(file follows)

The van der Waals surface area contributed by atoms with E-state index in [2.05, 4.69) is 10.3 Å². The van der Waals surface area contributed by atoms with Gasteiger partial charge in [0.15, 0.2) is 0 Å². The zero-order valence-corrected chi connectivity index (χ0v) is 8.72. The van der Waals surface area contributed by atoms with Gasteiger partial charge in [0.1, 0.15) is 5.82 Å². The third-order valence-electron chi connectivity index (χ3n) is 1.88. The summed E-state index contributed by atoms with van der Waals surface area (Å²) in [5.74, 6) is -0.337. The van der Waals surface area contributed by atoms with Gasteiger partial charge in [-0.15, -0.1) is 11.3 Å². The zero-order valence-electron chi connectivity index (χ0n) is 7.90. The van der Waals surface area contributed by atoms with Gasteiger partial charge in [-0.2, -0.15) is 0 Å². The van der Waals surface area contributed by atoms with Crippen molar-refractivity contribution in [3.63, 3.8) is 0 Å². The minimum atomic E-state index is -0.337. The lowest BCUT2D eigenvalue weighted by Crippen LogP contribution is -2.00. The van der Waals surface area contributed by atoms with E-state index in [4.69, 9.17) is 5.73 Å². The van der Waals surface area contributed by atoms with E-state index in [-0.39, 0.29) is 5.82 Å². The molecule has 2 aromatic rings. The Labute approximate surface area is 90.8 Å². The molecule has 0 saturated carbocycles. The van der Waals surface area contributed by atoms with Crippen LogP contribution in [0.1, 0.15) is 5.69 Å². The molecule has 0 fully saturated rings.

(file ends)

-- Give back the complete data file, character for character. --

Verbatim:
The van der Waals surface area contributed by atoms with E-state index in [2.05, 4.69) is 10.3 Å². The van der Waals surface area contributed by atoms with Gasteiger partial charge in [0.15, 0.2) is 0 Å². The zero-order valence-corrected chi connectivity index (χ0v) is 8.72. The van der Waals surface area contributed by atoms with Gasteiger partial charge in [0.1, 0.15) is 5.82 Å². The third-order valence-electron chi connectivity index (χ3n) is 1.88. The summed E-state index contributed by atoms with van der Waals surface area (Å²) in [5.74, 6) is -0.337. The van der Waals surface area contributed by atoms with Gasteiger partial charge in [-0.15, -0.1) is 11.3 Å². The zero-order valence-electron chi connectivity index (χ0n) is 7.90. The van der Waals surface area contributed by atoms with Gasteiger partial charge in [-0.2, -0.15) is 0 Å². The van der Waals surface area contributed by atoms with Crippen molar-refractivity contribution in [3.63, 3.8) is 0 Å². The minimum atomic E-state index is -0.337. The lowest BCUT2D eigenvalue weighted by Crippen LogP contribution is -2.00. The van der Waals surface area contributed by atoms with E-state index in [4.69, 9.17) is 5.73 Å². The van der Waals surface area contributed by atoms with E-state index in [-0.39, 0.29) is 5.82 Å². The molecule has 2 aromatic rings. The Labute approximate surface area is 90.8 Å². The molecule has 0 saturated carbocycles. The van der Waals surface area contributed by atoms with Crippen LogP contribution in [0.1, 0.15) is 5.69 Å². The molecule has 0 fully saturated rings.